The Latent Evidence Section develops and identifies latent fingerprints, palm prints, and sometimes even foot prints. The section deals with virtually any area of friction ridge skin impressions that may be developed.
The word latent implies that the prints are hidden or not easily seen without help (either chemical, physical, photographic, or electronic development).
The Latent Evidence Section uses more than 40 methods to develop this fragmentary and elusive evidence, a change from just 20 years ago when labs used only four or five methods to develop latent prints.
Some methods in use on a daily basis involve magnetic and fluorescent powders, alternate light sources, superglue processing, dye stain techniques, and computerized digital imaging. The goal is to detect and capture a faint and almost nonexistent latent trace of a fingerprint.
Capturing a Fingerprint
Once a latent print is found, the analyst records it for future comparisons by using photography, physically lifting the print from the surface or electronically converting it into a digital image for storage on electronic media.
The value of latent prints rests on two scientifically accepted principles: first, no two persons possess the same friction ridge skin detail (i.e., everyone has different fingerprints) and second, barring any injury, fingerprints remain the same from birth until death (and post-mortem).
This means latent prints can be compared to known inked impressions, and identifications between the latent prints and the known prints can be established to a certainty. This is done not by comparing the types of patterns on the fingerprints but by the arrangement of the ridge details within the prints.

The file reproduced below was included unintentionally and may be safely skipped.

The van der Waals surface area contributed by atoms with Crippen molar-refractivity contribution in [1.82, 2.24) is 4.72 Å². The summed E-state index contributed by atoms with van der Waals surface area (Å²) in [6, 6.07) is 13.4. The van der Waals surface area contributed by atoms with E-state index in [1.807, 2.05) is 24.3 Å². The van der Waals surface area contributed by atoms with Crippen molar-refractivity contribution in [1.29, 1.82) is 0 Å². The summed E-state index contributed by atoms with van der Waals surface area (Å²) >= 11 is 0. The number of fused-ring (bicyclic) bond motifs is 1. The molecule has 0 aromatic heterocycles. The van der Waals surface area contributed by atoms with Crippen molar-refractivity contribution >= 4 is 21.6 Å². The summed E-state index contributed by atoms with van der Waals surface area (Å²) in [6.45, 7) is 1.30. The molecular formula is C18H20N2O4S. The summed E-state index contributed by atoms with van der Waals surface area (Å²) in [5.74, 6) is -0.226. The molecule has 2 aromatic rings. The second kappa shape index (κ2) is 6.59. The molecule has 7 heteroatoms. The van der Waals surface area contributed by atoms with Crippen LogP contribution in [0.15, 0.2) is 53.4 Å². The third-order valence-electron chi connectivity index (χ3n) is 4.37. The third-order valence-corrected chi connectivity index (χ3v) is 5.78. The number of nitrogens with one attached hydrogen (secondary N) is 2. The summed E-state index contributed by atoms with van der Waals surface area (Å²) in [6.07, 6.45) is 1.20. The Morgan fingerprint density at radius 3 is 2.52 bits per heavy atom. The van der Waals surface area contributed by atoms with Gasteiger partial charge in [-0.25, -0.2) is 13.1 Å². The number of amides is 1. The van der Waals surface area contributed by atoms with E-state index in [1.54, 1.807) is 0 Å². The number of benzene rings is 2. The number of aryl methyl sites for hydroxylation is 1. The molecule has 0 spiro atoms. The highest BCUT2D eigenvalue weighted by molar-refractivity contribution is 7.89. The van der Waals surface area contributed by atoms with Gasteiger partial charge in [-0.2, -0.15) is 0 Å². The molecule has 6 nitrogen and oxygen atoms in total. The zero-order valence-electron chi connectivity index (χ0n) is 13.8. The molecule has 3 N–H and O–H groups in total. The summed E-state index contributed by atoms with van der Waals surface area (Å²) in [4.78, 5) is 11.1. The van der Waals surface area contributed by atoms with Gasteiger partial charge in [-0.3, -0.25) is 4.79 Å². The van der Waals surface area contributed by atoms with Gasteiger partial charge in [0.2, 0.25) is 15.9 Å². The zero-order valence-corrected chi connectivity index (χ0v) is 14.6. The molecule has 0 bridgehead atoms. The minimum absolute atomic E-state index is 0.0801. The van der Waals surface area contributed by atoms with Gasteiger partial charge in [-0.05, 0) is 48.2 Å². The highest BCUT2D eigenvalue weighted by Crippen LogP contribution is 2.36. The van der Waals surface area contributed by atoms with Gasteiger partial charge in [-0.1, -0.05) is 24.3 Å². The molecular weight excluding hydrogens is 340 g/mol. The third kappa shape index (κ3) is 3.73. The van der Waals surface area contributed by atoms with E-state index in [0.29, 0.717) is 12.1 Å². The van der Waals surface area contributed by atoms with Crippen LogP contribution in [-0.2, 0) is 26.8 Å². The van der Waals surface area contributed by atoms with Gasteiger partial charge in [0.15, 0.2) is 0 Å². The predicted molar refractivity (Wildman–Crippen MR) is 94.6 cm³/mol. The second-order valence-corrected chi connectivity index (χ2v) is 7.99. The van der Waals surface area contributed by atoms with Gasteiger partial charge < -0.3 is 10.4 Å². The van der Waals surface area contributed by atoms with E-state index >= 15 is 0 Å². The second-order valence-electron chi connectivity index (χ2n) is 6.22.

These details, often referred to as minutiae, are the ridge endings, ridge splits (or bifurcations), ridge islands, and ridge dots that make up every fingerprint. When these tiny details are constant in both prints without any unexplainable differences, then the prints can conclusively be said to have a common origin, or in other words, to have been made by the same person.
Finding a Match With No Suspect
When a latent print was the only clue, comparing it to the more than 500,000 fingerprint cards available was nearly impossible. Computer technology solved this problem with the Automated Fingerprint Identification System (AFIS) and the Integrated Automated Fingerprint Identification System (IAFIS).
IAFIS is a network link used to search the master criminal fingerprint files of the Federal Bureau of Investigation. With AFIS, a latent fingerprint can be searched through the files and a list of most likely candidates can be developed in a matter of minutes.
The computer provides the possible matches in the form of video images on the computer monitor. The fingerprint analyst examines each one in an attempt to identify the unknown print. The computer is not a substitute for the trained analyst, but it is a useful tool.
The latent print analyst is still the one to determine if any of the resulting fingerprints match the unknown.
Shoes, Boots, and Tires
Additional forensic examinations performed by the Latent Evidence Section include the examination and comparison of questioned footwear impression and questioned tire impression evidence.
These two disciplines are useful in connecting a suspect to a crime scene based on the shoes worn or the vehicle used. Each of these types of examinations involves the comparison of class characteristics and individual characteristics.
Class characteristics include such things as the shoe sole design or the tire tread design and are the same (or nearly so) for all shoes or tires of that particular style. Individual characteristics make that shoe or tire unique to any other shoe or tire. These could be a combination of things such as cuts or nicks in the shoe or tire.
By looking at the unique characteristics and other factors, such as size and wear patterns, an association can be made between shoe and tire impressions left at a crime scene and the shoe or tire that was in use by the suspect when the impressions were made.
Latent Evidence Section:
Acting Forensic Scientist Manager Karen Morrow